A long-term problem will be the possible end of government backing when the Film Finance Corp.’s four-year term comes up for renewal in two years. Its future will be both a political and cultural decision.
The reality is, of course, that of its final year’s $A35 million funding, there isn’t enough to go around. Says Morris, “It’s inadequate to support a healthy-sized industry. Although I think the industry has made huge strides since 10BA (tax) days, it needs longer than four years to establish itself on a continuing commercial basis.”
But again that signals the importance of international perspective. “One had better look to one’s international associations and the quality of one’s rapport with the international film and tv community,” says Williams.
Exhibition and distribution continue to grow. An ongoing but now slowing multiplex development program by the major circuits has seen b.o. revenues increase almost $A100 million and admissions by 10 million since their first introduction in 1986.
Homevideo remains static. And with VCR penetration already at 70% – one of the highest in the world – growth is elusive. But compared with declines in other markets the penetration is considered positive, especially as strong growth in sell-through is helping to sweeten profits. This year, however, distribs increasingly will be targetting consumers directly to boost biz. Theatrical and homevid distribs both are having to change the ways they do business.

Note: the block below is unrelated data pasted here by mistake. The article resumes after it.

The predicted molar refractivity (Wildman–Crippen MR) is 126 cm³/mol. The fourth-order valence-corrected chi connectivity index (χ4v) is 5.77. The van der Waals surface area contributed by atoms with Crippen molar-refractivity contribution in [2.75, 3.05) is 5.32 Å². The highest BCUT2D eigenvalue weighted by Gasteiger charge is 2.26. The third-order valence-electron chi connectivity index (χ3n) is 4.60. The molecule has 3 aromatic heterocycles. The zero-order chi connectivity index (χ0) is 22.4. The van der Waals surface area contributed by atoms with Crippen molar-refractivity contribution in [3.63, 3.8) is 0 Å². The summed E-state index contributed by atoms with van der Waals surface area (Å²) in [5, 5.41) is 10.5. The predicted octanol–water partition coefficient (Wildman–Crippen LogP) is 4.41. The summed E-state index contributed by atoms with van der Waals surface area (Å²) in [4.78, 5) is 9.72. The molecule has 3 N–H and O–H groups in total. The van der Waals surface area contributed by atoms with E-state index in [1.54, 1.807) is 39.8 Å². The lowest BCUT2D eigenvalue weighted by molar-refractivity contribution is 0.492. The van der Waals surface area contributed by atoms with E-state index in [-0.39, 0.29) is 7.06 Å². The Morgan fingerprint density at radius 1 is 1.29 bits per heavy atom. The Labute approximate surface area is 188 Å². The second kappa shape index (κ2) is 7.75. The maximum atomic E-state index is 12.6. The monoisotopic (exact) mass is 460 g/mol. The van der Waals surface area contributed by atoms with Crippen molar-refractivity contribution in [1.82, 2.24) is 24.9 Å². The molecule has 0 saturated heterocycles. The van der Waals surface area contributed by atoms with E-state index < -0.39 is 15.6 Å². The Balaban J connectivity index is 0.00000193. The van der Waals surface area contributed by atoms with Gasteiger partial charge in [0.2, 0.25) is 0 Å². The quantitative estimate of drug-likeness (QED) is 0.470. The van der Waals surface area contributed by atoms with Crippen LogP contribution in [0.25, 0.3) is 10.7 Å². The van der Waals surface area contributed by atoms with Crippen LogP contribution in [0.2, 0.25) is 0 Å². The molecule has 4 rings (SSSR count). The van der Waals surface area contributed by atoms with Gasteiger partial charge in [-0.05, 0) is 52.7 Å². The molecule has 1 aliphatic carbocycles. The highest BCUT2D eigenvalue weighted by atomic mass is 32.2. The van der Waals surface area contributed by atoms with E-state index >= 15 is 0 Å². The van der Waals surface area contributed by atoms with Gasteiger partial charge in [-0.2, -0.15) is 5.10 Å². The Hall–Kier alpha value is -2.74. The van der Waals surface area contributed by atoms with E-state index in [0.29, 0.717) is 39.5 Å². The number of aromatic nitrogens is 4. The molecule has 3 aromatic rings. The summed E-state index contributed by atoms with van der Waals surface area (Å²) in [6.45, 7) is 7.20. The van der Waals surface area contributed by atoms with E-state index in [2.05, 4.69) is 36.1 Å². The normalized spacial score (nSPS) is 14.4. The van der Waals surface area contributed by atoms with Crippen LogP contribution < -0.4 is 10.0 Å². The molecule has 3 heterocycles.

Commercial legit is bouyant, but attracting the cost-conscious consumer doesn’t leave much room for new and daring work, and increasingly producers have to rely on joint ventures to defray risk. Subsidized theater is relatively healthy and continues to air new work, but is becoming increasingly risk-conscious as funding and sponsorship, more than ever, become luxury items in a recessionary climate.
And for the record industry, 1990 marks the near death of the LP. The CD’s ascendancy has seen the industry grow to a now relatively static level. Still, with CD penetration only at 20%, there’s room to move.
And for now? Says Helen Watts of Film Finances’ Oz operation, echoing many others: “It’s time to tighten your belt, hold your breath, and see if you can get through it.”